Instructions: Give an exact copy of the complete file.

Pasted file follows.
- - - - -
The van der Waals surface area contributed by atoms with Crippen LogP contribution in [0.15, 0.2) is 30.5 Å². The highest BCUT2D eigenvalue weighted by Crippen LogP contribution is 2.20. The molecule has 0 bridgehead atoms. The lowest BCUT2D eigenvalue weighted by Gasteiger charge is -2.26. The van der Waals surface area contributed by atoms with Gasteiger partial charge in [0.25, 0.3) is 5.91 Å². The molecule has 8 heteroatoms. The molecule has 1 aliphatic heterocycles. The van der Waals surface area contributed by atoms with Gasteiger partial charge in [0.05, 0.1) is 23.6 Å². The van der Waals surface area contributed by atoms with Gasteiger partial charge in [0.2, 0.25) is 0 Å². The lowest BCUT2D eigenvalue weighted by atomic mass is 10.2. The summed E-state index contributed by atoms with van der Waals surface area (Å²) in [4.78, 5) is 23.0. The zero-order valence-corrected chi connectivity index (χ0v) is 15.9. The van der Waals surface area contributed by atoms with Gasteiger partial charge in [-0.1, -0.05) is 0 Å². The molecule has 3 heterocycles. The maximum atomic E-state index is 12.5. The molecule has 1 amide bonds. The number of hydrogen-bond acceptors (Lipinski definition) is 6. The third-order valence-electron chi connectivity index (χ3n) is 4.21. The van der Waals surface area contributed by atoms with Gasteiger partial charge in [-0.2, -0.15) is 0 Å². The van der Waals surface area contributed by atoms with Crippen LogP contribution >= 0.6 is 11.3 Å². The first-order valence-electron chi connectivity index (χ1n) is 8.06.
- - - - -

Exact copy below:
The van der Waals surface area contributed by atoms with Crippen LogP contribution in [0.15, 0.2) is 30.5 Å². The highest BCUT2D eigenvalue weighted by Crippen LogP contribution is 2.20. The molecule has 0 bridgehead atoms. The lowest BCUT2D eigenvalue weighted by Gasteiger charge is -2.26. The van der Waals surface area contributed by atoms with Gasteiger partial charge in [0.25, 0.3) is 5.91 Å². The molecule has 8 heteroatoms. The molecule has 1 aliphatic heterocycles. The van der Waals surface area contributed by atoms with Gasteiger partial charge in [0.05, 0.1) is 23.6 Å². The van der Waals surface area contributed by atoms with Gasteiger partial charge in [0.2, 0.25) is 0 Å². The lowest BCUT2D eigenvalue weighted by atomic mass is 10.2. The summed E-state index contributed by atoms with van der Waals surface area (Å²) in [4.78, 5) is 23.0. The zero-order valence-corrected chi connectivity index (χ0v) is 15.9. The van der Waals surface area contributed by atoms with Gasteiger partial charge in [-0.1, -0.05) is 0 Å². The molecule has 3 heterocycles. The maximum atomic E-state index is 12.5. The molecule has 1 amide bonds. The number of hydrogen-bond acceptors (Lipinski definition) is 6. The third-order valence-electron chi connectivity index (χ3n) is 4.21. The van der Waals surface area contributed by atoms with Gasteiger partial charge in [-0.2, -0.15) is 0 Å². The van der Waals surface area contributed by atoms with Crippen LogP contribution >= 0.6 is 11.3 Å². The first-order valence-electron chi connectivity index (χ1n) is 8.06.